Neither Armenia nor Azerbaijan can be confident of a rapid victory in the conflict over Nagorny Karabakh, with both geography and the risk of foreign involvement making a military breakthrough unlikely, analysts say.
Both sides inherited equipment, military doctrine and tactics from the Soviet era, while even their modern equipment comes mostly from Russia, the analysts say.
Azerbaijan can count on a larger standing army, foreign-supplied drones and a military budget that dwarfs that of Armenia. But this may not be enough to tip the balance in a hugely complex confrontation.
Fighting in one of the most combustible frozen conflicts left over from the fall of the Soviet Union erupted late last month, with calls for a ceasefire so far falling on deaf ears.
Armenians took control of the Azerbaijani region in a war that followed the collapse of the USSR and declared a breakaway republic that has never been recognised by any state.
Both sides re-equipped intensely following the war, with Azerbaijan never hiding its desire to regain control of the territory.
But Azerbaijan was able to easily outspend its neighbour due to its income from hydrocarbon reserves.
Pierre Razoux, director of the Mediterranean Foundation of Strategic Studies, says that Armenia can count on a 50,000-strong military, but with the possibility of mobilising 500,000 soldiers, as well as 20,000 soldiers in Karabakh.
It has 180 tanks and 200 other armoured vehicles and above all 35 fighter jets, as well as ballistic missiles which, according to Razoux, "can hit Azeri oil installations".
Azerbaijan has a 90,000-strong standing army and a much higher number of tanks at 600, 100 of which are the modernised T-90s preferred by the Russian military.
"Its material on land is much more significant," Razoux said. It also has 100 fighter jets and S-300 air defence systems.
Azerbaijan can count on drones from its key military supplier Israel, with whom Baku has in the last years built a warm relationship, and possibly also from its main ally Turkey.
But the nature of the terrain in the Caucasus mountains and the fact that it is currently controlled by Armenians are major factors counting against rapid Azeri progress.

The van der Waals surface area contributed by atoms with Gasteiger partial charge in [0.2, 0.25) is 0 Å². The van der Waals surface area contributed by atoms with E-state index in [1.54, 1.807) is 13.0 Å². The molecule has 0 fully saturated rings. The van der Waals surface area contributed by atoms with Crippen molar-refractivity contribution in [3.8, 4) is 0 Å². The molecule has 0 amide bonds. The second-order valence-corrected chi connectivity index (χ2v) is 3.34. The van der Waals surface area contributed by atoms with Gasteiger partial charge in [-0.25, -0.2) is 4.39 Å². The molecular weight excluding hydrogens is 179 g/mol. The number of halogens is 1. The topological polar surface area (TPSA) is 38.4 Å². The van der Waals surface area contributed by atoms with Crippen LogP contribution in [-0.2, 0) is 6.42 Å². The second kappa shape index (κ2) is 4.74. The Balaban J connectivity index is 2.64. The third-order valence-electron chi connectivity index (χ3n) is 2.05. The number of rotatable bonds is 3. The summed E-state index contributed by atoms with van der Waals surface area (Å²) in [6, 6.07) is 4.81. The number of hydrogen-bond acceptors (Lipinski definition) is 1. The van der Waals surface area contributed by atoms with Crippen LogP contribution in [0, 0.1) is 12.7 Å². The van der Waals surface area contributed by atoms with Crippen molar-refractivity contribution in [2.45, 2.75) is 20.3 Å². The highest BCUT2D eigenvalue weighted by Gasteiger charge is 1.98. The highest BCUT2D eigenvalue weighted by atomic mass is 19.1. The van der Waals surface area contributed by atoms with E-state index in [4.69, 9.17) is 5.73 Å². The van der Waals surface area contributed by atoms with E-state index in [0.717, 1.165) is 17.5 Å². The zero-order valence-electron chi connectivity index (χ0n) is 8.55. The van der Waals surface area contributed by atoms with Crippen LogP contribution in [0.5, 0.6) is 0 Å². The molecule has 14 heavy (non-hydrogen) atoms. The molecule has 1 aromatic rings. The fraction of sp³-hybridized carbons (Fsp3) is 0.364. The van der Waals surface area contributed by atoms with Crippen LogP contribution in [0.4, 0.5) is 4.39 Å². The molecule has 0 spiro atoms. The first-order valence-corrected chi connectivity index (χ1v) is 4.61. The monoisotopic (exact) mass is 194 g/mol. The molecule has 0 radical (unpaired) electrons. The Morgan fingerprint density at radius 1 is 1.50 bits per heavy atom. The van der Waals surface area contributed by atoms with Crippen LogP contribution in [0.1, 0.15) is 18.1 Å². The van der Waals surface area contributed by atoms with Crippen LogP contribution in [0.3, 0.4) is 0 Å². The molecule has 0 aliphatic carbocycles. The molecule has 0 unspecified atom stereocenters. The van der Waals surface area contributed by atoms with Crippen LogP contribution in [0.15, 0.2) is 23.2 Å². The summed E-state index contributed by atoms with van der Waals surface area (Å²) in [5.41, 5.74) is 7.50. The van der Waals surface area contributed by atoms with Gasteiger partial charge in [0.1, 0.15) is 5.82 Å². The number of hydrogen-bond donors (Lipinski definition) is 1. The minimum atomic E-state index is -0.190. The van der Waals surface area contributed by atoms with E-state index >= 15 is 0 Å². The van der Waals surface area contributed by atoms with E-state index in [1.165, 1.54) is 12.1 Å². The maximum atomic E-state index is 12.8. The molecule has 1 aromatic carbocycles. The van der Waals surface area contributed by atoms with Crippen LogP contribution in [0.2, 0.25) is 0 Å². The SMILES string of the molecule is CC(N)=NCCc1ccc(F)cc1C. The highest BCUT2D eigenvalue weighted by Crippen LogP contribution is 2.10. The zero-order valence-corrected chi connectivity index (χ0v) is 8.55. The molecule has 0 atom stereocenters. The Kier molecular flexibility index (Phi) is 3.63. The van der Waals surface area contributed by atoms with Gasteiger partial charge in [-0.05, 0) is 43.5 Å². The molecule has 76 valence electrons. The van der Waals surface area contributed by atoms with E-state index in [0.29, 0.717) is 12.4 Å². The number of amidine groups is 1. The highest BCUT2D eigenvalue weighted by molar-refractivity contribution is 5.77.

"The mountainous terrain here, the increasingly deadly heavy weaponry, close proximity of villages and towns to the conflict means that it is very hard for one side to 'win' any military contest," commented Tom de Waal, an expert on the Caucasus and senior fellow at Carnegie Europe.
- 'Not tenable for long' -
But the role of foreign powers also points towards a long, drawn-out and grinding conflict.
Most importantly, ex-Soviet master Russia has never taken a clear side in the conflict, supplying arms to both Armenia and Azerbaijan.
"Russia has tried for years to show its neutrality by delivering arms to both countries and claiming to maintain a balance of power. But it will soon have to choose," prominent Russian military commentator and deputy editor of the online newspaper Ezhednevny Zhurnal, Alexander Golts, told AFP.
Crucially, Armenia hosts one of Russia's few remaining military bases in an ex-Soviet state in Gyumri in the northwest. Unlike Azerbaijan, Armenia is a member of the Moscow-led regional security group, the Collective Security Treaty Organization (ODKB).
"Russia is the primary guarantor of Armenia's security, especially its air defence, and Azerbaijan's primary arms supplier. This allows it to have leverage on both, but it is a position that will not be tenable for very long," said Emmanuel Dreyfus, a French specialist on Russian defence issues.
A new factor in the current conflict is the strong backing that Turkey has given to its fellow Turkic neighbour, with Karabakh potentially becoming another controversial Turkish military intervention after Libya and Syria.
French President Emmanuel Macron on Thursday said hundreds of Syrian fighters had travelled to Azerbaijan via Turkey, a move he described as crossing a "red line".
While Israel has warm ties with Baku, Armenia has long enjoyed a cordial relationship with Iran, which has been accused of secretly delivering petrol to Karabakh.
The omnipresence of regional powers "may further freeze the positions of the two belligerents," said Dreyfus.